But how the risk of cancer due to physical inactivity vary across different states in the US was the question posed in the study by the American Cancer Society. The researchers estimated the proportion of cancer cases attributable to physical inactivity overall and for seven types of cancer (oesophagus, stomach, colon, breast in women, corpus uteri, kidney and bladder). The researchers drew on data from the Behavioural Risk Factor Surveillance System (BRFSS), which collects state-level estimates of various health-related behaviours including information on physical activity. The information on physical activity was drawn from surveys conducted between 2003 and 2006 across a wide age range and the number of incident cancer cases in 2013 – 2016, were obtained from the US Cancer Statistics database, to allow for a lag time between exposure prevalence and the occurrence of cancer.

The levels of physical activity were categorised in terms of metabolic equivalent task (MET) hours/week. A MET is the amount of energy an average adult expends sitting at rest. With the US physical activity guidelines recommending that adults engage in 2.5 to 5 hours/week of moderate intensity activity, this equates to at least 7.5 – 15 MET hours/week. For the purposes of their analysis, the researchers defined optimal physical activity as > 5 hours/week or > 15 MET-hours/week. The team also calculated the population attributable fraction (PAF) which can be used to quantify how a risk factor contributes to the outcome of interest compared, in this case, physical inactivity and cancer.


When optimal physical activity was defined as > 15 MET-hours/week, the overall PAF for both sexes was 3% (95% CI 2.9 – 3%). This amounted to 46,356 incident cancer cases in adults aged > 30 years, that could be attributed to physical inactivity. The overall PAF was higher in women than men (4.1% vs 1.8%), with the result that  32,089 incident cancer cases in women and 14,277 cases in men were attributable physical inactivity.

With respect to the individual cancers, stomach cancer had the highest PAF (16.9%), followed by corpus uteri (11.9%), kidney (11%), colon (9.3%), oesophagus (8.1%), breast (6.5%) and bladder (3.9%). In addition, PAF values varied across the US for the different cancer. For example, the PAF for stomach cancer was 14% in Montana and 21.1% in Kentucky.

The researchers concluded that physical inactivity was a potentially avoidable cause of a large number of cancers and that promoting physical activity could prevent many cases.


Minihan AK et al. Proportion of Cancer Cases Attributable to Physical Inactivity by US State, 2013-2016. Med Sci Sports Exerc 2021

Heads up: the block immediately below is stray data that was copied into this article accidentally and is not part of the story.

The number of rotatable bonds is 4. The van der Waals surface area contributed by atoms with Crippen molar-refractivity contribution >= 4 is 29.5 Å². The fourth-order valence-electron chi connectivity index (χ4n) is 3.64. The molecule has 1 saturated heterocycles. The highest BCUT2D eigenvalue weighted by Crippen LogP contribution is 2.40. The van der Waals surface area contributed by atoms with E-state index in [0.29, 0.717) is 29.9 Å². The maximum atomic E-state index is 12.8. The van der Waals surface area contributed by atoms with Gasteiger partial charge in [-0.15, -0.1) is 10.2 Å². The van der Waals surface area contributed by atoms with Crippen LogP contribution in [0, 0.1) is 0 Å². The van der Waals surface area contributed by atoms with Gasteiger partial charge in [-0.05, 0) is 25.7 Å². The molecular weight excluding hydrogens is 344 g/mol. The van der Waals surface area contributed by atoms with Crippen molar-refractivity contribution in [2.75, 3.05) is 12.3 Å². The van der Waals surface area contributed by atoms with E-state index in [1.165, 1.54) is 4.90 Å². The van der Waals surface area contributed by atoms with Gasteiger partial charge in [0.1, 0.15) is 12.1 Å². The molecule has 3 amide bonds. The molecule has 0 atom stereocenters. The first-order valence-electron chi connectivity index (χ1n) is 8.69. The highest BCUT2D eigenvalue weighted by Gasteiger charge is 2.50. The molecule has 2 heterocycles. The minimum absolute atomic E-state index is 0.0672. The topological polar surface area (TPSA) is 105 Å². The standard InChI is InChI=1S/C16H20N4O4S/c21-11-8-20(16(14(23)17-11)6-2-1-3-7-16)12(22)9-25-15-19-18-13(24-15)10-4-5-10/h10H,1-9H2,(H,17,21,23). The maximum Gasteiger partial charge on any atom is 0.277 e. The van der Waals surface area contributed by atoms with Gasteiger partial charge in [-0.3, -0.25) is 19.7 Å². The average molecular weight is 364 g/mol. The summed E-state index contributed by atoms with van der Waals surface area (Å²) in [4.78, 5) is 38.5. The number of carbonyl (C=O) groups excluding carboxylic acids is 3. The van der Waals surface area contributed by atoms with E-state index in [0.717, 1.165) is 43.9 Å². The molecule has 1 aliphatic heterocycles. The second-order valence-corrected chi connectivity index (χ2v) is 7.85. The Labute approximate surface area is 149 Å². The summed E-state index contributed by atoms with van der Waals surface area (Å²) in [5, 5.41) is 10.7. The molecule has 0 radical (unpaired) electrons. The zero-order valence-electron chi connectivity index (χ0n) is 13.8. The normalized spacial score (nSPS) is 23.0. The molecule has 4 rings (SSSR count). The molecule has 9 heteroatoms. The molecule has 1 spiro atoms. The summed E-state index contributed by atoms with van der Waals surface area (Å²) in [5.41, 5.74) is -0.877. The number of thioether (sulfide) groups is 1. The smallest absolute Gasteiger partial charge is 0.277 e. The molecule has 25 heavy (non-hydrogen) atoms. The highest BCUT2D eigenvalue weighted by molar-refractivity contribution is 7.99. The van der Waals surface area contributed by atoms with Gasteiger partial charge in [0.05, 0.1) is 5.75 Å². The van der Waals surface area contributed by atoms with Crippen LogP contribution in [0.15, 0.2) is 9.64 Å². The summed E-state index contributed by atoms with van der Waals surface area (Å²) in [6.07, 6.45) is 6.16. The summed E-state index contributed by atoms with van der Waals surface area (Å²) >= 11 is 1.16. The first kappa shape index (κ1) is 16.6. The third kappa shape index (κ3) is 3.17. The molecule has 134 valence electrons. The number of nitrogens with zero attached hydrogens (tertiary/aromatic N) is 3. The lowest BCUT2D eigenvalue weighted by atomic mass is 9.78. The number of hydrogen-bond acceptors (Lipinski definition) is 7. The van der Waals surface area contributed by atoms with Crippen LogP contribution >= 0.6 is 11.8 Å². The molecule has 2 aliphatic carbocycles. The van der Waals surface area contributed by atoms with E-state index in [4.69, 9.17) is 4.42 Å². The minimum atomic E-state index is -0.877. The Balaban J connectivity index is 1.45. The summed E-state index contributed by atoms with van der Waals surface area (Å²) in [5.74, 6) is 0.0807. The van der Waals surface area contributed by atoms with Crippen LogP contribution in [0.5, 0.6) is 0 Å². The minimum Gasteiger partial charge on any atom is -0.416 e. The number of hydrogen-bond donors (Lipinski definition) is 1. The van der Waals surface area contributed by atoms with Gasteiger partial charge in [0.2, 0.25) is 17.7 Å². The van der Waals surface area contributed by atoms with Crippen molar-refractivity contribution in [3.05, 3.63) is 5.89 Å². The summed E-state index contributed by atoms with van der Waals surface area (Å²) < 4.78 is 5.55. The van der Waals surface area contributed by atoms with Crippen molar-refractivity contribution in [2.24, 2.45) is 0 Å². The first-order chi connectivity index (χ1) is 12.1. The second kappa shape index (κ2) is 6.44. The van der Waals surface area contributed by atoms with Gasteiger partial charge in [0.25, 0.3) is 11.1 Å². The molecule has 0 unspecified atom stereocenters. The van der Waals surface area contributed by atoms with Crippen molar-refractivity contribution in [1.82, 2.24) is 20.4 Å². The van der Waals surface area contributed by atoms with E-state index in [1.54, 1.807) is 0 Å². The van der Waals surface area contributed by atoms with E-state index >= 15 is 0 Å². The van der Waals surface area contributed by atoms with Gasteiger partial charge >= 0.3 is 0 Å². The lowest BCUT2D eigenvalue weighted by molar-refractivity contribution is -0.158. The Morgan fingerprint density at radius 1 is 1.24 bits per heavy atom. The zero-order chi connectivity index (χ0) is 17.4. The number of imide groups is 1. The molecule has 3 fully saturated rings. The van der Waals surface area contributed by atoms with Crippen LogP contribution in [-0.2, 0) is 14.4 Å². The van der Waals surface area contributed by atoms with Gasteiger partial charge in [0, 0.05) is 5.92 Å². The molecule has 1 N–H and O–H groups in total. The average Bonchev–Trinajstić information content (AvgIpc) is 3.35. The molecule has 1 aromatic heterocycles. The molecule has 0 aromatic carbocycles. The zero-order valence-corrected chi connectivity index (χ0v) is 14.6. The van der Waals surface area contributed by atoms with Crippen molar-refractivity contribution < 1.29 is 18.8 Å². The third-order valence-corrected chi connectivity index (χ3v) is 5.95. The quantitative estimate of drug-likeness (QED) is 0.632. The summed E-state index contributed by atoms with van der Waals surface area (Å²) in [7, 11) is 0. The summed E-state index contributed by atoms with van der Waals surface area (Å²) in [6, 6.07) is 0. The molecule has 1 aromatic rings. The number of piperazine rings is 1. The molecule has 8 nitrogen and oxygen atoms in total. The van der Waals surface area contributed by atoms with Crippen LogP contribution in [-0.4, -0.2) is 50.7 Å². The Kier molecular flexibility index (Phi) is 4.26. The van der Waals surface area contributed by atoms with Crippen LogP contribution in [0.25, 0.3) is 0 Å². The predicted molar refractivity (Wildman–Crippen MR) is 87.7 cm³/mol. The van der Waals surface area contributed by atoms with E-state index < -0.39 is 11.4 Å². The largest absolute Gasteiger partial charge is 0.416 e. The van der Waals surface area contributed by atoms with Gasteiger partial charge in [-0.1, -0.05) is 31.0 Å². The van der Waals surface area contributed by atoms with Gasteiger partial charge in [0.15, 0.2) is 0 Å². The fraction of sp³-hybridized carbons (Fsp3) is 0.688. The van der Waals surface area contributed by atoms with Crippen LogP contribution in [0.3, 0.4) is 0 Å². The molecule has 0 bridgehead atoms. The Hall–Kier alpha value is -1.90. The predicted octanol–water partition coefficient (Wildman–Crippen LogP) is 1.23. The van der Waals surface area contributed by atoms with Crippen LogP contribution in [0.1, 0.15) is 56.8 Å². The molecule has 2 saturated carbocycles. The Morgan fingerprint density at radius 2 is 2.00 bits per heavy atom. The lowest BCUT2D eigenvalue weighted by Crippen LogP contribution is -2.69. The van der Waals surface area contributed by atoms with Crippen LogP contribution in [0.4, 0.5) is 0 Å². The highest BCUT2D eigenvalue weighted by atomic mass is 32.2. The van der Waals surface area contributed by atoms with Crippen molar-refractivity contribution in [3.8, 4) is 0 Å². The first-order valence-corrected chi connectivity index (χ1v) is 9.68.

Aspirin use associated with improved survival but only for bladder and breast cancer

18th January 2021

The protective effects of aspirin in older patients with a range of different cancers has been poorly studied prompting researchers to examine the benefits for a range of different cancers.

The risk-benefit ratio for the use of aspirin in older adults is still unclear though some secondary analyses of randomised trials have indicated that aspirin can reduce the incidence and mortality due to colorectal cancer. Given this uncertainty, a team from the Division of Cancer Prevention, National Cancer Institute, Maryland, US, decided to focus their investigation on a post hoc analysis of older individuals in the prostate, lung, colorectal and ovarian cancer screening trial (PLCO).

PLCO was a large trial to determine the effects of screening on cancer-related mortality and secondary endpoints in people aged 55 to 74 years of age. The researchers limited their analysis to individuals at least 65 years of age after enrolment and whose baseline questionnaire contained information on aspirin use. Individuals who had a history of any of the cancers studied were excluded. The use of aspirin was then categorised as either less than or more than three-times/week. The aim of the study was to evaluate whether use of aspirin had an impact on the incidence and survival from bladder, breast, oesophageal, gastric, pancreatic and uterine cancers among individuals 65 years of age and older. The original PLCO data collection was completed in 2009 after 13 years of follow-up but for the current study, data collection continued until 2014, among individuals who consented to further follow-up or 2009 in those unwilling to be followed.

The eligible study population included 139,896 individuals with a mean age at baseline of 66.4 years (51.4% female). A total of 32,580 incident cancers were recorded during the follow-up period. The use of aspirin at least three times per week not associated with the incident risk of any of the included cancers. However, the researchers did find that after adjustment for co-morbidities, aspirin use (i.e., at least three times per week) was associated with a significantly increased survival compared to no use of the drug for bladder (hazard ratio, HR = 0.67, 95% CI 0.51–0.88, p = 0.003) and breast cancer (HR = 0.75, 95% CI 0.59–0.96, p = 0.02) only. In addition, any use of aspirin was also associated with a reduced risk of death from both bladder (HR = 0.75, 95% CI 0.58 – 0.98) and breast cancer (HR = 0.79, 95% CI 0.63–0.99) but again, not for any of the other cancers.

Unfortunately, the authors were unable to account for their findings and concluded that further work is needed to consider the relative benefits and harms associated with longterm use of aspirin.

Loomans-Kropps HA, Pinksky P, Umar A. Evaluation of aspirin use with cancer incidence and survival among older adults in the prostate, lung, colorectal, and ovarian cancer screening trial. JAMA Netw Open 2021